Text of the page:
-- Mary Elizabeth Dallas
SUNDAY, Oct. 2 (HealthDay News) -- People who are easily
embarrassed are more trustworthy, more generous and more likely to
be monogamous, according to a new study.
"Moderate levels of embarrassment are signs of virtue," the study's lead author, Matthew Feinberg, a doctoral student in psychology at the University of California, Berkeley, said in a university news release. "Our data suggests embarrassment is a good thing, not something you should fight."
The findings apply to moderate levels of embarrassment -- not
feelings of shame or extreme social anxiety, the authors pointed
The study, published online Sept. 19 in the
Journal of Personality and Social Psychology, involved a series of experiments.
In one experiment, the researchers videotaped 60 college
students as they told stories about an embarrassing moment, such as
mistaking an overweight woman for a pregnant one. The speakers were
rated on how embarrassed they felt.
Then the students played a game used in economics research to
measure selflessness, and the researchers found the participants
who were most embarrassed showed the most generosity.
In another experiment, the researchers also asked 38 people
found on Craigslist how often they felt embarrassed and measured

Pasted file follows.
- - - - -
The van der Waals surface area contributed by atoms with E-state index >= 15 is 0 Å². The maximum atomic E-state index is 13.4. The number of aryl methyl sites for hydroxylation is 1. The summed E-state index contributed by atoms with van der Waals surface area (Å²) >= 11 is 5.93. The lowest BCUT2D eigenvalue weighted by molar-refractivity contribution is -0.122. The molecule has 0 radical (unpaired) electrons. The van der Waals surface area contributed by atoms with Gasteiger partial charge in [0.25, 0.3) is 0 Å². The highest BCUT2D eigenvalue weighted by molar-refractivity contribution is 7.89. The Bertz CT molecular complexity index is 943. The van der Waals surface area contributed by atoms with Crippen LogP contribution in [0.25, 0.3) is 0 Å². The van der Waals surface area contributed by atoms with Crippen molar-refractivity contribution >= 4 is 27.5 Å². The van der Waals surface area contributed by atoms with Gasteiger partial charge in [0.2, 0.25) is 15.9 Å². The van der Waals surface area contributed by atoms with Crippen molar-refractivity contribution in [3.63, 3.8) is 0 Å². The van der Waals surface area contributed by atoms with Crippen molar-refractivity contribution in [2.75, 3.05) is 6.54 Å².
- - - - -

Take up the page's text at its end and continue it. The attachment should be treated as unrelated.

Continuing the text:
their cooperativeness and generosity after they played the same
game the students played.
Each time, embarrassment suggested a tendency to be pro-social,
Feinberg said. The findings may be helpful for people seeking
reliable partners in business and romance, the researchers
"Embarrassment is one emotional signature of a person to whom you can entrust valuable resources. It's part of the social glue that fosters trust and cooperation in everyday life," said the study's co-author, Robb Willer, UC Berkeley social psychologist, in the news release.
The authors noted more research is needed to explore whether or
not overly confident people aren't trustworthy.
The University of Pittsburgh Medical Center provides more
information on the
psychology of embarrassment.
Please be aware that this information is provided to supplement the care provided by your physician. It is neither intended nor implied to be a substitute for professional medical advice. CALL YOUR HEALTHCARE PROVIDER IMMEDIATELY IF YOU THINK YOU MAY HAVE A MEDICAL EMERGENCY. Always seek the advice of your physician or other qualified health provider prior to starting any new treatment or with any questions you may have regarding a medical condition.
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